Tupolev ANT-9 / PS-9
|PASSENGER||Virtual Aircraft Museum / USSR / Russia / Tupolev|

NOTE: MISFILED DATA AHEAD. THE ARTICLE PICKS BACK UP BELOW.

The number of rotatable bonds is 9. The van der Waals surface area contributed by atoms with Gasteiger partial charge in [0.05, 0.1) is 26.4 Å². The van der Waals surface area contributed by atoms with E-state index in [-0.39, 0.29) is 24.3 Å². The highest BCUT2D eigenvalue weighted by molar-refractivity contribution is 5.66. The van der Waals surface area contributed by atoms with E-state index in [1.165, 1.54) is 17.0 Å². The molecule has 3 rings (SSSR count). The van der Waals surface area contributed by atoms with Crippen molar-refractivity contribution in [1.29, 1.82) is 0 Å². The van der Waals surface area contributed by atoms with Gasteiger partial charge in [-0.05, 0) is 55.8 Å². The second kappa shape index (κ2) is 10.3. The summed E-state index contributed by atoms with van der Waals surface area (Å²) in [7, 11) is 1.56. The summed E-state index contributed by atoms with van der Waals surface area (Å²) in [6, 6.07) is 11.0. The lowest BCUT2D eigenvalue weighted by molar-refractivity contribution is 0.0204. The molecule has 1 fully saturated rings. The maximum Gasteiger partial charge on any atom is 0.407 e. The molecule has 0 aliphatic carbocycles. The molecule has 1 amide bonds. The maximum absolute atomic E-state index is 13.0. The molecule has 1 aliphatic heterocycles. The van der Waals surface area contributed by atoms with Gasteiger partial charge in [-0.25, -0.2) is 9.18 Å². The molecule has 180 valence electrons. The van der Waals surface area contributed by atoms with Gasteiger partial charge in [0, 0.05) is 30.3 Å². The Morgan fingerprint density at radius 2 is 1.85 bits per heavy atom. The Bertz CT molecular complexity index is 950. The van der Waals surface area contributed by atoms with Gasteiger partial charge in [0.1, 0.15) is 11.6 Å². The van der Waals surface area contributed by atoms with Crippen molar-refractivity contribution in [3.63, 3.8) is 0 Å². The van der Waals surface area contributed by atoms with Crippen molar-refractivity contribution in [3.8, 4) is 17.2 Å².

The prototype of the Tupolev ANT-9 high-wing monoplane transport made its first flight in May 1929. Of all-metal construction with corrugated alloy skinning, it had enclosed accommodation for two pilots and nine passengers. Its three 172kW Gnome-Rhone Titan radials were replaced in series machines by domestic M-26s, which proved to be underpowered and were in turn replaced by imported Wright Whirlwinds of 224kW each. After the first batch of some 12 aircraft the design was revised to twin-engined configuration, with two 507kW M-17 engines raising maximum speed from 205km/h to 215km/h; this version was known usually as the PS-9, and about 70 were built. The ANT-9 prototype, registered URSS-309, made a tour of European cities in the summer of 1929, and the three-engined ANT-9s served with the Soviet-German airline Deruluft on the Moscow-Berlin service. Some were also operated by the VVS as troop or VIP transports. The PS-9 was flown widely on passenger services, the most famous being the propaganda aircraft Krokodil, with a suitably decorated plywood nose complete with a set of sharp teeth.